Remains from hundreds of children have been found at a long-since closed Canadian residential school, an indigenous group said Thursday. The school was one of many places where the Canadian government took indigenous children who had been removed from their families for forced assimilation.
The remains were detected near the site of the Kamloops Indian Residential School, which opened in 1890, reports the Toronto Star. Although no remains have been excavated, a ground-penetrating radar specialist helped confirm the remains of 215 children by the school.
Chief Rosanne Casimir of the Tk’emlups te Secwépemc First Nation responded in a statement Thursday, saying: “Given the size of the school, with up to 500 students registered and attending at any one time, we understand that this confirmed loss affects First Nations communities across British Columbia and beyond.”
The age of the children isn’t clear, but Casimir said some were as young as three, reports the Toronto Star.
Kamloops, which was operated by the Catholic Church and then by the state in its final years, was one of many residential schools the Canadian government forced indigenous children to attend, reports The Associated Press. The schools took in more than 150,000 kids, and as many as 6,000 of them died, including an estimated thousands from abuse or neglect.
“The news that remains were found at the former Kamloops residential school breaks my heart – it is a painful reminder of that dark and shameful chapter of our country’s history,” said Prime Minister Justin Trudeau in a statement. “I am thinking about everyone affected by this distressing news. We are here for you.”
The news that remains were found at the former Kamloops residential school breaks my heart – it is a painful reminder of that dark and shameful chapter of our country’s history. I am thinking about everyone affected by this distressing news. We are here for you. https://t.co/ZUfDRyAfET
— Justin Trudeau (@JustinTrudeau) May 28, 2021
The Canadian government, in a 2015 Truth and Reconciliation report, determined many of the children who attended these schools were lonely, undernourished, and overworked. “For the students, education and technical training too often gave way to the drudgery of doing the chores necessary to make the schools self-sustaining. Child neglect was institutionalized, and the lack of supervision created situations where students were prey to sexual and physical abusers,” reads the Truth and Reconciliation Commission report.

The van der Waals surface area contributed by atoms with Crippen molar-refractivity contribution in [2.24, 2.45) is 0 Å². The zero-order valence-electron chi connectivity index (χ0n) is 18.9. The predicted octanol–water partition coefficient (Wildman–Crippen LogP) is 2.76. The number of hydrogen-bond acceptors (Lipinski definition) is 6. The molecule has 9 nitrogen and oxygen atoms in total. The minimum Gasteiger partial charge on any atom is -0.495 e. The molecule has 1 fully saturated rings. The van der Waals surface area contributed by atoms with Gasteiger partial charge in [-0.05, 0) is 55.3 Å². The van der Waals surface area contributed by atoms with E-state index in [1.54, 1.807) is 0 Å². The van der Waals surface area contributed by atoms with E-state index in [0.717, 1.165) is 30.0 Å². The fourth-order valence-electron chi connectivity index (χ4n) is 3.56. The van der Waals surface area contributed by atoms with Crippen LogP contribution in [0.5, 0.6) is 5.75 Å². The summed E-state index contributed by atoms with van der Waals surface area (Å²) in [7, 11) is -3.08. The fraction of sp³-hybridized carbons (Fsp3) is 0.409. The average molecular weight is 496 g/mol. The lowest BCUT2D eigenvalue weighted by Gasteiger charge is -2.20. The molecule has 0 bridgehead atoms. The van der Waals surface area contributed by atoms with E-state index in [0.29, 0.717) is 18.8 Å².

The schooling system, the government determined in the report, was for much of its existence “an education system in name only” and amounted to “cultural genocide.”
“States that engage in cultural genocide set out to destroy the political and social institutions of the targeted group. Land is seized, and populations are forcibly transferred and their movement is restricted. Languages are banned. Spiritual leaders are persecuted, spiritual practices are forbidden, and objects of spiritual value are confiscated and destroyed. And, most significantly to the issue at hand, families are disrupted to prevent the transmission of cultural values and identity from one generation to the next,” reads the preface to the 2015 Truth and Reconciliation Commission report. “In its dealing with Aboriginal people, Canada did all these things.”
After the Catholic Church ceased operating Kamloops in the 1960s, the Canadian government briefly ran it as a day school until 1978. Gordon’s Indian Residential School, the last of the Canadian residential schools for indigenous children, closed permanently in 1996.
The process of surveying the grounds by Kamloops is ongoing, and a report will likely be completed in June. Casimir said Friday that more remains may be found as well, according to The Associated Press.
This article has been revised for clarity.